I, much like Daniela, knew little to nothing about the Navajo Indians (and based on the reading and interviews by Worth and Adair) are a people with very little exposure to or experience with film or picture-making, so it was fascinating to see how they used motion picture cameras to analyze the relationship between their language and culture and the way they structured their world through film. The project itself is most certainly ground breaking in the sense of its purpose; the idea of bringing Six Navajos to see if motion picture film, conceived, photographed, and manipulated by them would reveal aspects of cognition and values that may be inhibited, not observable or analyzable when the means of investigation is dependent on verbal exchange and particularly when it is done in the language of the investigator. The film that stood out the most to me was Intrepid Shadow and how Al Clah attempts to reconcile the western notion of God with his traditional Navaho notion of gods. I also saw that the circle was very symbolic in that it represents our forever quest for peace and tranquility.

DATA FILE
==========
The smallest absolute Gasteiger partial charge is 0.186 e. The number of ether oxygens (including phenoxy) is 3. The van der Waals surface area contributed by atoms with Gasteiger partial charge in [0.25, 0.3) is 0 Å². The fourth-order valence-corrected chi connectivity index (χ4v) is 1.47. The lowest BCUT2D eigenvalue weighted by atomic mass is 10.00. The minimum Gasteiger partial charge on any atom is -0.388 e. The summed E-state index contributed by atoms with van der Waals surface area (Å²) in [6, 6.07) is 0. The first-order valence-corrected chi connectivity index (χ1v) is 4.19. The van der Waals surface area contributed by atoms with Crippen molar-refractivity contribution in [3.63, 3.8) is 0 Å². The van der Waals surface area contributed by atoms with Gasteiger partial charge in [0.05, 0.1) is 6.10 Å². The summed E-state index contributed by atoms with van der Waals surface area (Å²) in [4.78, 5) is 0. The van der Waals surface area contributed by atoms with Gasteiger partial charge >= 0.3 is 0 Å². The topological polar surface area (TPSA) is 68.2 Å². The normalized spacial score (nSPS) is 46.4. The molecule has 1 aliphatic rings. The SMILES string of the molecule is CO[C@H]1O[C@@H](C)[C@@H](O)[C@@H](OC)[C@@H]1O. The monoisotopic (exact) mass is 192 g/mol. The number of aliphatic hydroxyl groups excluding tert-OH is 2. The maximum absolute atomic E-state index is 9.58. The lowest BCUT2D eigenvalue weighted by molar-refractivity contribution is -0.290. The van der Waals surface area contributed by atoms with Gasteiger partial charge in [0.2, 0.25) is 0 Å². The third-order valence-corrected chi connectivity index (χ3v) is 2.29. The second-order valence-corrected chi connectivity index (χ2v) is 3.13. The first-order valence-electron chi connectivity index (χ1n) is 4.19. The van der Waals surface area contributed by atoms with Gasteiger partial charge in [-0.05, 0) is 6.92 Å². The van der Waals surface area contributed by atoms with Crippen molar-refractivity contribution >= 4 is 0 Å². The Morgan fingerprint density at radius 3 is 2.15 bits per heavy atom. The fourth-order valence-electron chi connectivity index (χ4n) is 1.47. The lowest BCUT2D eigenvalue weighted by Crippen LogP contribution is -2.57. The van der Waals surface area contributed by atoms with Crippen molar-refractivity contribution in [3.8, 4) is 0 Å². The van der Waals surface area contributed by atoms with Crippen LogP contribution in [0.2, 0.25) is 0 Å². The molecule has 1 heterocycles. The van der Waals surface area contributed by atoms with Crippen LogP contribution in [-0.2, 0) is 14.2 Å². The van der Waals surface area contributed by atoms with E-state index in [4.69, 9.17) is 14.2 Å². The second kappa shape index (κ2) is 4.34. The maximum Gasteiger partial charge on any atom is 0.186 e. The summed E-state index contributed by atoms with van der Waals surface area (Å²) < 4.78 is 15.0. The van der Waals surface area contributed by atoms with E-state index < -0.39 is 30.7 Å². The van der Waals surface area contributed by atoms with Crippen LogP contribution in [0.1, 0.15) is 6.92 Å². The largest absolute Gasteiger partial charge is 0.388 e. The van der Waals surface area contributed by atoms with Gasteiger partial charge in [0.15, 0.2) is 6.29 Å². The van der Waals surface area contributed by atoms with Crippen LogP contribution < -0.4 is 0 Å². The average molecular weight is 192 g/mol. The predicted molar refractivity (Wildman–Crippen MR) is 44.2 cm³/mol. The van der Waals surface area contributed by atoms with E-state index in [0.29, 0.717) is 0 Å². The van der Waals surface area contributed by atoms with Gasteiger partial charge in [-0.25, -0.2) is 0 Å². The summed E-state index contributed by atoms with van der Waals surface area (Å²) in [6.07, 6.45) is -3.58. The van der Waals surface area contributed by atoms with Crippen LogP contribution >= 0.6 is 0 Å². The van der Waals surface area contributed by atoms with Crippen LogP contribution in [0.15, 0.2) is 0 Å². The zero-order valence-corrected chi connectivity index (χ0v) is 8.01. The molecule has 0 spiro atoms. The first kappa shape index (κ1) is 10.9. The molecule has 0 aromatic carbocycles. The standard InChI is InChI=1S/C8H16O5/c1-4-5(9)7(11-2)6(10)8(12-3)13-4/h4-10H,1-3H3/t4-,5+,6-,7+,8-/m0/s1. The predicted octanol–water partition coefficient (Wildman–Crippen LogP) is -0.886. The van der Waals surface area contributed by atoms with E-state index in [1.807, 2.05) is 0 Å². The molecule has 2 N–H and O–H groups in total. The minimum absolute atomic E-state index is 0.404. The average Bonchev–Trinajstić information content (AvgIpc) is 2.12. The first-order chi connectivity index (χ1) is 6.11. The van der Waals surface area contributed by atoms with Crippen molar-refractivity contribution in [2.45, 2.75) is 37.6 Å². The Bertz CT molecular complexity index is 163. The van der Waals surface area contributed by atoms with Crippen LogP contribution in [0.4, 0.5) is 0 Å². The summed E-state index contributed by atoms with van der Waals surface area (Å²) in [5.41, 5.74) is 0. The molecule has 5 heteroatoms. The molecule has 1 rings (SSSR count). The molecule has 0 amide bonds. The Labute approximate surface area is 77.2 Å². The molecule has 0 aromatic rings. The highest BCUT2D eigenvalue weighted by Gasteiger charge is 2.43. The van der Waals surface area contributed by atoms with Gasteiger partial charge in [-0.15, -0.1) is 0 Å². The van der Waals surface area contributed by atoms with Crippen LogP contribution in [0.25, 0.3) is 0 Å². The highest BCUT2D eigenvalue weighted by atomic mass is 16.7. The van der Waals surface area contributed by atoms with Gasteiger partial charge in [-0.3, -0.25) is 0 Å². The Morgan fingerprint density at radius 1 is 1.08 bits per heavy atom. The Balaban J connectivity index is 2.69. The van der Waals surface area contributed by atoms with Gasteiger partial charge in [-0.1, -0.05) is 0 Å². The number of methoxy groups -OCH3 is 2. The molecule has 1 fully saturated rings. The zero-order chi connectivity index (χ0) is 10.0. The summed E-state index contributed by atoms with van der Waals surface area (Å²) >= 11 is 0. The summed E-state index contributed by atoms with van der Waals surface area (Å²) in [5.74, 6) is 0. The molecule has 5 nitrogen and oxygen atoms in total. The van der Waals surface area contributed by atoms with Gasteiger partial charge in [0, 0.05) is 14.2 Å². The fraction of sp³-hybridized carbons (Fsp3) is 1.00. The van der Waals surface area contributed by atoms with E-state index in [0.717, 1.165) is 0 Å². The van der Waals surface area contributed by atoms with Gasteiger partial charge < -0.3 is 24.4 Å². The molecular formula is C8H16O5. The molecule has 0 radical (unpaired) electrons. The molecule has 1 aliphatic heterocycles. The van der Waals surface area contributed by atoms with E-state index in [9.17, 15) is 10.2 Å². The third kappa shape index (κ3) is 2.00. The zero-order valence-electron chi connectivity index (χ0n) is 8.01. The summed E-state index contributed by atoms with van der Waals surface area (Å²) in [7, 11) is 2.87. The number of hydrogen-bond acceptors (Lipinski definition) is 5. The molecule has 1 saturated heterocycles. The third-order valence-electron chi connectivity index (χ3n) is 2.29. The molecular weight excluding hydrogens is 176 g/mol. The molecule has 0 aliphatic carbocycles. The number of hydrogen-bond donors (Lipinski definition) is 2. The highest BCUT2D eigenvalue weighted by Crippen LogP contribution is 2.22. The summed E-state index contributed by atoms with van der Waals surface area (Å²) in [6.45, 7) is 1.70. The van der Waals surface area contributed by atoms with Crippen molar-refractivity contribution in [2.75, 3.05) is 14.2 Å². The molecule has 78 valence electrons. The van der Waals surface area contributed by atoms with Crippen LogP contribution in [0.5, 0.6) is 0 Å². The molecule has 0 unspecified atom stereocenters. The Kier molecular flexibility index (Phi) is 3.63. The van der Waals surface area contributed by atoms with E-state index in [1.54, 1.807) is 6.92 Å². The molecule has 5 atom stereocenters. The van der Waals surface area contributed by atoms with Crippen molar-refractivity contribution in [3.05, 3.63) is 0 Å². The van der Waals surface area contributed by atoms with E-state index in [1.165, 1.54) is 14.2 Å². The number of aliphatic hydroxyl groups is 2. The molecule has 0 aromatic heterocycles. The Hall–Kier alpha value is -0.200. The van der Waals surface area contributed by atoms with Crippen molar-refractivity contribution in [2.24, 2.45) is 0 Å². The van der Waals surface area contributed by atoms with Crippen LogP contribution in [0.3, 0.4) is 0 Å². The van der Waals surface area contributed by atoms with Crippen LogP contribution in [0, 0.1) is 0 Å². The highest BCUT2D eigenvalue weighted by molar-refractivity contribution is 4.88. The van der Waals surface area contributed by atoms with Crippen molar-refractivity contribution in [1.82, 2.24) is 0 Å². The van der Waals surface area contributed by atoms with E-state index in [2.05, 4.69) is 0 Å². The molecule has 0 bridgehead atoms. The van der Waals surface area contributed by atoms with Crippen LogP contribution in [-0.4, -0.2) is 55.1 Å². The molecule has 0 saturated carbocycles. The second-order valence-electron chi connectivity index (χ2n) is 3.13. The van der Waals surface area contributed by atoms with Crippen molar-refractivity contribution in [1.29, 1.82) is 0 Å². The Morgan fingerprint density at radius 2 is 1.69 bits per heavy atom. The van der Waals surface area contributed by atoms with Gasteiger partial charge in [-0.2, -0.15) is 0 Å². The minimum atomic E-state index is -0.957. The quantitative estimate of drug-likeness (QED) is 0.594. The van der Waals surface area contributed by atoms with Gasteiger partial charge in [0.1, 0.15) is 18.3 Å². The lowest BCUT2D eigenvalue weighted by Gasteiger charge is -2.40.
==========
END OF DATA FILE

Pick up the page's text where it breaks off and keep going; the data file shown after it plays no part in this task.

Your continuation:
The fact that this particular project” is considered by many (and indeed declares itself) to be the originator of the model of "handing over the camera to others" makes me wonder if it also paved the way for similar projects such as “Kids with Cameras” and “ Eyes on Gaza’s Children” initiatives and entire non- profit and human rights organizations whose sole purpose is handing used and up to date cameras to Palestinians children in the Occupied territories of the West Bank And Gaza. They would document everything from their day to day activities, but mostly human rights abuses often perpetrated but rarely highlighted or captured in such detail.
If it weren’t for this particular project and the terminologies that sprouted and stemmed from such “Politics of representation” and “multiculturalism” and the recognition of film as a legitimate field of study, the plight of many marginalized and disenfranchised across the world would seize to be heard or given much attention to.
But certain questions linger in my mind regarding this project: Do we as viewers and absorbers of their stories actually see through their lens? Do they get to see through their lens? How can this project be titled through Navajos eyes if the very people who were provided with the basic tools were under the watchful instructions of non Navajo filmmakers?